SIC offers specialized students services, including highly trained advisors who work exclusively with online and first-generation students. Online students can select from four associate degrees and 13 certificates. Learners earning a certificate can specialize in biodiesel production, accounting, or early childhood education, among other in-demand fields.

Incoming learners can skip placement tests if they possess a 20 or higher on the ACT or if they earned a "C" or better in a college-level math or English course. SIC awards programmatic scholarships in over a dozen fields. Degree-seekers in art-related programs may qualify for additional scholarships. Application requirements include a 750-1,000-word essay and official transcripts.

City Colleges of Chicago-Richard J Daley College View School Profile Chicago, IL

Richard J. Daley College has provided Chicago residents with excellent academic programs since 1960. Incoming learners can select from traditional for-credit programs, adult education, online learning, continuing education, and programs for high school students. The college boasts both dual-credit and dual-enrollment options for high schoolers living in the Chicago metropolitan area.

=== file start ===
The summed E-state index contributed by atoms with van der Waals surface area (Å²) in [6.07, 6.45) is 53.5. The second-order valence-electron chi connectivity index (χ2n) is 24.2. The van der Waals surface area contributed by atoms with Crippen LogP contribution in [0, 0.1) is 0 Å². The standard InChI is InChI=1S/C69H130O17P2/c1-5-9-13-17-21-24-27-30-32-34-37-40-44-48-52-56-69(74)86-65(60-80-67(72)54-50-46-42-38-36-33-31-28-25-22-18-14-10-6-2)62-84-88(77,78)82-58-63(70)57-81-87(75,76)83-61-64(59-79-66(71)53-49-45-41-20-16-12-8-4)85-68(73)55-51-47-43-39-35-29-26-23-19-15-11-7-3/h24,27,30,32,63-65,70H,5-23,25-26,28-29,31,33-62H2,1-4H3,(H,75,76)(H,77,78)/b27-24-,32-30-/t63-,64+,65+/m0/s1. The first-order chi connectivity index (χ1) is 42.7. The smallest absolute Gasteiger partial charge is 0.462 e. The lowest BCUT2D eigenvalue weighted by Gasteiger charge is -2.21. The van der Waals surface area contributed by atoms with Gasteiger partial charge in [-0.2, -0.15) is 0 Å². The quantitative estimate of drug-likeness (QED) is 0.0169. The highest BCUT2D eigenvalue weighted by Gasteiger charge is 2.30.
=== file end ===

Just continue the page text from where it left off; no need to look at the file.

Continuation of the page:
Distance learners can access the same virtual and on-campus student services as on-campus learners. Some courses may ask learners to take proctored exams on campus. Unlike other Illinois community colleges on this ranking, Richard J. Daley College requires that all online students reside in Illinois. The college delivers both accelerated 12-week and traditional 16-week courses.

Richard J. Daley College features six start dates throughout the year, although the college uses fall and spring scholarship deadlines. Degree-seekers can submit one scholarship application each semester.

Lewis and Clark Community College View School Profile Godfrey, IL

With three campuses in Godfrey, Edwardsville, and East Alton, L&C brings degree and certificate programs to students living throughout southwestern Illinois. Popular certificates include music production, criminal justice, and paramedicine. Online programs are available for both degree-seekers and individuals interested in professional and personal enrichment.

L&C boasts an Honors College. As students prepare to transfer to a bachelor's completion program, they complete service projects and original research. The Honors Program also provides smaller class sizes and an exclusive mentorship program. Degree-seekers in the Honors Program also receive a discount on on-campus housing fees.

Prospective L&C students can apply for the spring, summer, or fall semester. This community college in Illinois accepts transfer credit and awards credit based on incoming students' Advanced Placement scores. College and departmental scholarships award up to $1,000 in financial aid. Illinois residents may qualify for additional state-funded scholarships.

Kankakee Community College View School Profile Kankakee, IL